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      22 February, 2015
Colorist Articles

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Looking Good Everywhere

Color Contents


Colors that fade

Beauty of ACES
Color Management
Hitting the Wall
Adopting Technology
Popular Looks

How to book a colorist
One Light to Final Grade
Layer It! - Color Layers
The Need for Speed
Software Color Systems
Bleach Bypass
Defocus Soft Skin

Toolbox Reflections

Toolbox Day for Night

Toolbox Film Effects
Color Restoration
What Is Color?

When to Color

Data or Video?
da Vinci 2K History
Colorist History


FilmMaster Notes Library
Desktop Wallpaper
Custom Curves

Powergrade Files

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Books Page:
~ a color management case study




The Challenge

180 is the first movie for director Jayendra, who has had a long successful career in high end commercials. His sponsors include Qube digital cinema solutions and Sathyam Cinemas, so it is no surprise that he insists on great image quality. What might be a surprise is that he chose to shoot with digital cameras.

Veteran colorist and consultant Kevin Shaw was approached to ensure that the pictures were indeed stunning, and to manage the deliverable versions so that film cinemas, digital cinemas, DVDs and internet copies would all look the same in spite of their very different technologies and color gamut. The easy way to keep everything the same is to grade in the smallest space, typically HD television, but neither Jayendra nor his sponsors were prepared to settle for that. They always intended that the three hour feature should exploit the full richness of film projection and the vivid colors of digital cinema.

On arrival in India Kevin made a short test sequence in the Nucoda Film Master grading suite, which boasts a Barco DP90 projector, and then arranged for a viewing from print, and then a reference digital cinema screen.


“I strongly believe in digital capture and I wanted the choice to shoot as much material as possible. It’s very important for me to concentrate on performances without having the burning of stock in the back of my mind,” explains Jayendra

The results were wildly different and disappointingly neither of them matched the test grade. The grading suite was recalibrated, the film lab and the digital cinema checked their setups, and technicians checked all the mastering stages. Problems were discovered, tweaks made, and the test was repeated. The results were better, but still did not match. Kevin started to dig deeper. He knew that the only real way to get the suite and both cinemas to match was to generate a film profile for the lab and use that in both the grading suite and the dcp mastering, but there was a concern that the film lab could not produce consistent results and the preference was to create a calibrated digital master and have the print matched to it. The match remained unsatisfactory, however, and Kevin pushed for a better solution.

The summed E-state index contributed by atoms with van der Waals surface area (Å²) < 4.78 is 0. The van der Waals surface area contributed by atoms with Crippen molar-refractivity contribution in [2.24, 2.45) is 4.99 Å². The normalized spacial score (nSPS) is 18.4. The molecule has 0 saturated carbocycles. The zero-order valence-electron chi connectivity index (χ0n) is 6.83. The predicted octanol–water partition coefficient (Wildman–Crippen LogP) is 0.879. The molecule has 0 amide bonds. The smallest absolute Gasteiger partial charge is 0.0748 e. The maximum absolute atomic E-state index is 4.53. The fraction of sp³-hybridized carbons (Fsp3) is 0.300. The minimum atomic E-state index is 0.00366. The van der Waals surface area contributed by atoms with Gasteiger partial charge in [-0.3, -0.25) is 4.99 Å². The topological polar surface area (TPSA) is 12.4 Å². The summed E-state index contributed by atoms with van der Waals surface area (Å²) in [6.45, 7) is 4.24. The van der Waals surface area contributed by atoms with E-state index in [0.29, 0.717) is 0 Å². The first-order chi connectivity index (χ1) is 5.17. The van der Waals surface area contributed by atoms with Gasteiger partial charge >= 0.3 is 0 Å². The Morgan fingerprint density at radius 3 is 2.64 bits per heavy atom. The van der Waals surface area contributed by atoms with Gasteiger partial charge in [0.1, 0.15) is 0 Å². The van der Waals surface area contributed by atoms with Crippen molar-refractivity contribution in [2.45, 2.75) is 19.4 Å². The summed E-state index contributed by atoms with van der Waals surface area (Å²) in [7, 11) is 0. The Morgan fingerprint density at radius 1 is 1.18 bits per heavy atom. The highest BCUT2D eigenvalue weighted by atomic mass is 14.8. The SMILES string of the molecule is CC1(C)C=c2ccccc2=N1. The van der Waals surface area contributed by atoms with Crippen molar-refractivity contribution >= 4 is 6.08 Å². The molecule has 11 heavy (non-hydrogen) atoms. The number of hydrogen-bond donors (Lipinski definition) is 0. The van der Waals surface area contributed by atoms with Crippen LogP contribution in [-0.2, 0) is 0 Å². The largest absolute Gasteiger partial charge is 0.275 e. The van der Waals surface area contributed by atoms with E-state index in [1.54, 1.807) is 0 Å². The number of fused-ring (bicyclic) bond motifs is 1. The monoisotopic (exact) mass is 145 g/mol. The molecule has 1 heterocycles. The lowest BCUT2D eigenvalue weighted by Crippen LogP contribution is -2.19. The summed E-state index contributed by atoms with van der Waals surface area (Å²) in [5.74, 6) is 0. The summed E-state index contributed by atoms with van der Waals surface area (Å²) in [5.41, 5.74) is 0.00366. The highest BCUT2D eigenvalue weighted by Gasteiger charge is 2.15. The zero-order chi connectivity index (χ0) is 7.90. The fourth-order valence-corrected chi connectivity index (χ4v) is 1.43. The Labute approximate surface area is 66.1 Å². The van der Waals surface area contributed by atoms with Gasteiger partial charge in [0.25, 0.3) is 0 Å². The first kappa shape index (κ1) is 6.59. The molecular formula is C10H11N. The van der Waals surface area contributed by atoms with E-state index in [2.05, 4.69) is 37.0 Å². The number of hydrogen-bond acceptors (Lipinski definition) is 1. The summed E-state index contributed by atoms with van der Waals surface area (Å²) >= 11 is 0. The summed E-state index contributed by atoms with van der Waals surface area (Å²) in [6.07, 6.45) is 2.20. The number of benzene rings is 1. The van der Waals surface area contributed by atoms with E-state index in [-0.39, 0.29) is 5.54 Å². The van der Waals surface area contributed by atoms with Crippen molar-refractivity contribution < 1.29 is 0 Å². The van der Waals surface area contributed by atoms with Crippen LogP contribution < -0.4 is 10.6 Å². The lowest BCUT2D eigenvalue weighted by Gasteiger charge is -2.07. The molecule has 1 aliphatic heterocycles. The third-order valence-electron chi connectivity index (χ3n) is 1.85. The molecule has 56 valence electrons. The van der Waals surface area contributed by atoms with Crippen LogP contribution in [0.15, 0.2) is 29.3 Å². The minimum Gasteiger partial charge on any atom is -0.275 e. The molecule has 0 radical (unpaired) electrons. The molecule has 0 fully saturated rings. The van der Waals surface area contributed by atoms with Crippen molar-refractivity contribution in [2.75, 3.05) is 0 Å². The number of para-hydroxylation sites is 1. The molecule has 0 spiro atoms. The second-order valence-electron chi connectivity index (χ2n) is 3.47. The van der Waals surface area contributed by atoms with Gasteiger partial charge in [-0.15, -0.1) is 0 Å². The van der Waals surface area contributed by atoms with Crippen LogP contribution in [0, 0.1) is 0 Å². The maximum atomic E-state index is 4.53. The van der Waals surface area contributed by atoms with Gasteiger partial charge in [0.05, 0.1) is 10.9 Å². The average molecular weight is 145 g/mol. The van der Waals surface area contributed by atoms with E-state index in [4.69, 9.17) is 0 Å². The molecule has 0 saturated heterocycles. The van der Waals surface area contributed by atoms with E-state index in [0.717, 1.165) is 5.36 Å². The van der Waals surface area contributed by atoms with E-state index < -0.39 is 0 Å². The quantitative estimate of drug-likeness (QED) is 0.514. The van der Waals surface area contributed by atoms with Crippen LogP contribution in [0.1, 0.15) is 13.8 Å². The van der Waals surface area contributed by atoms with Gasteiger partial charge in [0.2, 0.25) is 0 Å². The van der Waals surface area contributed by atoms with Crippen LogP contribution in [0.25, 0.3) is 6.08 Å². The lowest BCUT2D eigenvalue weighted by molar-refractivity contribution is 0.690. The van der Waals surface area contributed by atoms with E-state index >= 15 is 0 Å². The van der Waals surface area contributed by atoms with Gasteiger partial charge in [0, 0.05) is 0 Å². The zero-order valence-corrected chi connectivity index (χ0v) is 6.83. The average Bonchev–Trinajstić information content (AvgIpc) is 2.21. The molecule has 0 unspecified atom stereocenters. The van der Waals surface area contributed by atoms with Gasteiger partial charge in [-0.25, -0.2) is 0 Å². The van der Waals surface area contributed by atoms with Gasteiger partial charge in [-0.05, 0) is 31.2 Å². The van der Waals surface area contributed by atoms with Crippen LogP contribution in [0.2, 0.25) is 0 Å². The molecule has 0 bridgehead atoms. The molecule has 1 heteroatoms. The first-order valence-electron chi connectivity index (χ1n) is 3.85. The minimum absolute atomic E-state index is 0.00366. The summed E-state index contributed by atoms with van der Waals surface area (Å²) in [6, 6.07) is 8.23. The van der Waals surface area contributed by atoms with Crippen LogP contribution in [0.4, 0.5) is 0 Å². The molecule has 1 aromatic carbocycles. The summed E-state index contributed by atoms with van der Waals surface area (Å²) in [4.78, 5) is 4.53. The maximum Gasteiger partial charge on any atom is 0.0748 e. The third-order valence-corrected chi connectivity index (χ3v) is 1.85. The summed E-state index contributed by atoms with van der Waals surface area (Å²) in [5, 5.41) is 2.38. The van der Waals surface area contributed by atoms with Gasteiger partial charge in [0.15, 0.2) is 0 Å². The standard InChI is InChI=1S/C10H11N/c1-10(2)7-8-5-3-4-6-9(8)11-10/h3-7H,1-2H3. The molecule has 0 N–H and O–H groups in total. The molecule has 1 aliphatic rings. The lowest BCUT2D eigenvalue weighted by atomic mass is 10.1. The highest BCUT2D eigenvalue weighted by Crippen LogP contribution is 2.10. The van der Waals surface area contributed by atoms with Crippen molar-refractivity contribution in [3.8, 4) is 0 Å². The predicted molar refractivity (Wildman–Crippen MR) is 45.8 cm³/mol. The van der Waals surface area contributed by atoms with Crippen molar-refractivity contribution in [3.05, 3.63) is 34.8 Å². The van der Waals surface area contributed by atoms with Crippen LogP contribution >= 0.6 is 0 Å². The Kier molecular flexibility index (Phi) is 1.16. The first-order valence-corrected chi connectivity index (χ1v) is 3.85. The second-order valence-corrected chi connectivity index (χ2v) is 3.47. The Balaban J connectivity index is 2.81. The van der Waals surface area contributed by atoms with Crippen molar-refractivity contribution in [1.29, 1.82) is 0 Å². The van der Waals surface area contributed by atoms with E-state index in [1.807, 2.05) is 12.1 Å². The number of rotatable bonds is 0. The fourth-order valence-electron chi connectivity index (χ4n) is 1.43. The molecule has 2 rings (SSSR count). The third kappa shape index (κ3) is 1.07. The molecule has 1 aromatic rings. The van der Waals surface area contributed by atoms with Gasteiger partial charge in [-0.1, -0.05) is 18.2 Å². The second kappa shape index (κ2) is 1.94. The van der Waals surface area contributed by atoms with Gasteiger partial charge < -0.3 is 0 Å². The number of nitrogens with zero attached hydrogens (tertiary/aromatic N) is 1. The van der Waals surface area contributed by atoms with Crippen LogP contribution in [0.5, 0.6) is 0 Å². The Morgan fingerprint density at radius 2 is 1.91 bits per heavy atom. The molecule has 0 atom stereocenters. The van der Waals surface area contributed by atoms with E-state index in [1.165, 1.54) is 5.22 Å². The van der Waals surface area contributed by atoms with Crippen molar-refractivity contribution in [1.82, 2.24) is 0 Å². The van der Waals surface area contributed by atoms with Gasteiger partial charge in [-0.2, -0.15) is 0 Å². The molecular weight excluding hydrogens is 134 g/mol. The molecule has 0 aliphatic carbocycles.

180 rich color

The Solution

Discussions with the brains of each location led to an exciting discovery and a lucky break. The film lab, the dcp mastering and the grading suite all used THX Cinespace to create color management profiles for their calibrations. There was no need to record new color tests and use a color management service, since the necessary profiles already existed and the required software already installed.

The film print profile from the lab was combined with the calibrated P3 profile of the grading suite projector using the Cinespace OFX plug-in in Film Master to generate a 3d Lut for the grade. The lab easily matched its own profile and the same print profile was combined with a reference P3 source profile to make the DCP master. Finally, the three locations matched perfectly.

Shaw is passionate about his work. “The effect of colour grading is probably the most dramatic change in
the entire post-production process. It’s very rewarding
to make an image come to life,” he said.


But that was not the last of problem to be solved. To record a full range inter-negative Kevin preferred to grade in log space. Most of the source media was Red files, which could be debayered as “filmlog” but the Phantom and Canon cameras recorded linear files that did not blend in well. So these were prepared using the Film Master lin to log tool and a Cinespace conversion from rec709 to P3. The results were stunning saturated images that graded well and cut seamlessly with the Red scenes. Director of Cinematography Balasubramaniem attended the color sessions and asked Kevin to enhance textures and lighting with shapes, keys and mattes, knowing that all audiences would see the subtleties that make his work stand out.

Both press and audiences eagerly anticipated 180, and there was a constant demand for publicity stills from the film. In order to show the visual impact many of the stills were taken from the grading timeline and exported using another Cinespace cube that emulated the film print profile in sRGB space

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© Kevin Shaw 2010

The Result

This attention to detail has paid of with highly complimentary reviews from both critics and audiences, many of whom single out the look of 180. Great images require a visionary director, and a talented director of photography. Enhancing and exploiting those images is the responsibility of the colorist.

In the past, colorists were lucky to get a screen credit, but DI colorists can now expect to see their name along with the other post-production artists. The trailer credits for “180” include “colorist Kevin Shaw”, an honorary mention for both the man and the craft.

Happy Coloring!


180 result